College applications have a way of taking the fun right out of a holiday week. It ‘s a cloud dark enough for a Stormchaser. Nine college essays to write. Four unique college applications to complete. Seven different supplements to the Common Application to finish. Plus a lot of housekeeping regarding transcripts, letters of recommendation, test scores, etc. But we have nine days of freedom! WE CAN DO THIS!
So how did our big plan go? Well…..maybe we were a little over-ambitious. Week’s tally: We’ve sent in four applications, have seven left to complete with five essays in various states of completion ranging from topic selected to draft written. Looks like the Cloud will be over our house through the Christmas holiday.
College Application LESSONS
We learned and relearned a few things over the Thanksgiving break. Our University of California apps were due Nov. 30 so they were first up. Two essays done. Checked, and re-checked and re-re-checked the application and finally hit “SEND” on 11/27. That took more time than we expected but, hey, it was the first one and the rest are pretty much like it. We’ll fly through the rest. Won’t we? LESSON: Things take longer than you think.
The common app went pretty smoothly. But since it goes to seven of our schools we did a lot of re-checking and tweaking. The first supplement was clicking along when, after completing the 4th of four 100 word answers, the page closed and deleted it all — timed out because the site had a 40 minute time limit. AAArrrrrrrrghhhhhhhhhhhhh! Unfortunately, most of the applications won’t allow you to save until you have completed a section. LESSON: Compose all answers in a WORD document and paste into the application! Does this seem to be an unnecessarily stressful set-up to you?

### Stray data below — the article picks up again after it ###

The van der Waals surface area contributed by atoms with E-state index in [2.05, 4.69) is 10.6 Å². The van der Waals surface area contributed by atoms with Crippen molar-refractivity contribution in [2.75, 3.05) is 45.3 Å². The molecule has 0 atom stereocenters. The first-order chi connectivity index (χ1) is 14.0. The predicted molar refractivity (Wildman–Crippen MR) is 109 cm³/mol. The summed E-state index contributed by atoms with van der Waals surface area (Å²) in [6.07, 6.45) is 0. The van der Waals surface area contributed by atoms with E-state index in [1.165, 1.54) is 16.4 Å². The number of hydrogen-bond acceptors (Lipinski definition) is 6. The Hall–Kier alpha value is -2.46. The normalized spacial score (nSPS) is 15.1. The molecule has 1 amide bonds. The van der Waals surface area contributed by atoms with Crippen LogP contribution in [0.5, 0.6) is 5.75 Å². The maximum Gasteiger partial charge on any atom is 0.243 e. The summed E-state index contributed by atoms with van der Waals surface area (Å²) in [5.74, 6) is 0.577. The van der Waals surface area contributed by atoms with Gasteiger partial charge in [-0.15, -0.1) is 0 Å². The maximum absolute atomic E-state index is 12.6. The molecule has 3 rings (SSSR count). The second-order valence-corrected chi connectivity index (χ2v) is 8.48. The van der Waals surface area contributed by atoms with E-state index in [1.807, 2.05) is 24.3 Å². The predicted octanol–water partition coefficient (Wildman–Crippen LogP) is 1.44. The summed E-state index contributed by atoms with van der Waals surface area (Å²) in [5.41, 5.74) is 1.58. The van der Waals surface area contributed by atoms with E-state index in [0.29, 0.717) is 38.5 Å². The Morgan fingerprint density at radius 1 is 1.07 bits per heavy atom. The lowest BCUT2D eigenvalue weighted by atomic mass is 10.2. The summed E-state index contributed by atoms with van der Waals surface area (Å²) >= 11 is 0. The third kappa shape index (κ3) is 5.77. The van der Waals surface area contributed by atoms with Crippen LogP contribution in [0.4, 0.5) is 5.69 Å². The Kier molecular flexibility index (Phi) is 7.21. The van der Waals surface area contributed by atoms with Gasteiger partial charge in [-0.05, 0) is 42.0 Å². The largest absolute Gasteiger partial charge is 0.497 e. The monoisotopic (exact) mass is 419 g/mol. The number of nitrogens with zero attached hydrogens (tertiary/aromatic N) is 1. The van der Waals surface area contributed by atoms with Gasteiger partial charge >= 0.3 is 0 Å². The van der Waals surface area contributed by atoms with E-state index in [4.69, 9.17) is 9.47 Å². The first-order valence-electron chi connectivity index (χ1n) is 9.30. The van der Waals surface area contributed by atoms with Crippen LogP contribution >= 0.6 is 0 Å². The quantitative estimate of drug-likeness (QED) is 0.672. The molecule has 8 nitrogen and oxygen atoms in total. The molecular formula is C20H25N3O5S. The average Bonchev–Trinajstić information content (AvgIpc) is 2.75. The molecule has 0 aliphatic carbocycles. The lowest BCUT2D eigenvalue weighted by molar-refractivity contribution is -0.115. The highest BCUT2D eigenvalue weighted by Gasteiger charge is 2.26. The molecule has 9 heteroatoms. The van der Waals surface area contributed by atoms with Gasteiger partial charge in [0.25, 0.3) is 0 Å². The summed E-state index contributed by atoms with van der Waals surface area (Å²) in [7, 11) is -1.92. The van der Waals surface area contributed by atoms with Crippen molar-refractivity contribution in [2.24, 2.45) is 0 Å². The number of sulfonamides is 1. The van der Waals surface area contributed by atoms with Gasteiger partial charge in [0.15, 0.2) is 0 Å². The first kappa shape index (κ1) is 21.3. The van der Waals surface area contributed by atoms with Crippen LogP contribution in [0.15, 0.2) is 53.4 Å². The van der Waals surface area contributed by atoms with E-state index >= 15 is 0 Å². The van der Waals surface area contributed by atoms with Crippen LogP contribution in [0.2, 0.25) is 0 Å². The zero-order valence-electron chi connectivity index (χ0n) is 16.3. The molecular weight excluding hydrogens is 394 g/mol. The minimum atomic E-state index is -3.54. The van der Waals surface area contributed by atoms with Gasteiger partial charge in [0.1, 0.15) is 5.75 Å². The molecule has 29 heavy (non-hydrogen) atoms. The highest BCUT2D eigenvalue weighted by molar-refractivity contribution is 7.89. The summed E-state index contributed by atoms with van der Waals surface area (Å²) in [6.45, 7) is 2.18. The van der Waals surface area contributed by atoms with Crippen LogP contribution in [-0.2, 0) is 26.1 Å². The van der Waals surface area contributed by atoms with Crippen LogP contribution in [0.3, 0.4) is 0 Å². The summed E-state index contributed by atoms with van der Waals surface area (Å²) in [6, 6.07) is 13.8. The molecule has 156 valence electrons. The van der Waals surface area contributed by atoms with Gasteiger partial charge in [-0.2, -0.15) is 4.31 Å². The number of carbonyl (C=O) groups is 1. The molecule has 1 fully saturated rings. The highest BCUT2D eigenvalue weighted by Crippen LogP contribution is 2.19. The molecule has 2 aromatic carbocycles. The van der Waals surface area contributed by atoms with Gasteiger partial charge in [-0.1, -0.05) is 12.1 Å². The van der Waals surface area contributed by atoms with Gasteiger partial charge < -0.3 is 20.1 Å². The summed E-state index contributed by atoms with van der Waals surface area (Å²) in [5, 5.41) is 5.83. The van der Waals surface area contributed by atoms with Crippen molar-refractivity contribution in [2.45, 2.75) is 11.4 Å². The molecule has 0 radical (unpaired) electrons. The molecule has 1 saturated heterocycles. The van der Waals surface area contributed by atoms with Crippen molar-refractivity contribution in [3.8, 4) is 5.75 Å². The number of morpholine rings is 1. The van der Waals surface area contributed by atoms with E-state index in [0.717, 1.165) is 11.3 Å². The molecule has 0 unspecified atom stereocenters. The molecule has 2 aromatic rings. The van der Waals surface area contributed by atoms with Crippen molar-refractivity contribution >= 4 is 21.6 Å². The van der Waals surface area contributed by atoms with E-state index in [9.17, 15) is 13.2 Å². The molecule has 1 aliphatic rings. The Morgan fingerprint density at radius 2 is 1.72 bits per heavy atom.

Getting all test scores sent to the schools was a bit more involved than I had hoped. I took over and ended up calling the College Planner for some help on finding records of which schools already had the scores (when your student signed up to take the SAT and ACT, they listed some schools to receive the scores) and how to arrange for the other schools to get them. LESSON: Have your credit card in hand because they don’t take PAY PAL.
We also realized that one of the schools wants a recommendation from a counselor and, at our high school, those requests must go through the registrar and must be accompanied by the completed application. Huh? What if the application isn’t due for another month and will be sent digitally? LESSON: Anticipate some senseless hoops to jump at the local level before this is over.
College Applications Doghouse
More than one of our friends is in the doghouse with their child. The crime: too much meddling on the ESSAY! Considering we are about to fork over half our life savings for this whole college deal, it is forgivable that you, the parent, might care about your child’s college essay more than, say, the paper on Hamlet. After all, you want to get the biggest bang out of those bucks – the best education your money can buy – and that means you have a stake in that college application essay.
Actually, no. It is your child’s work, their unique expression of who they are and how they think. Your feedback must be constructive. That means limited to editing the grammar and suggesting places where their wording could be more clear. That said, if the damage is done and you’ve overstepped a bit, console yourself that you are in a pretty big club and your best shot at recovery is to acknowledge your error and offer support.
Then leave the vicinity. Go out and do errands. You might bump into some friends.
Mary Handfelt and her twelfth grader are doing the college thing in San Diego. Follow us at imwritehere.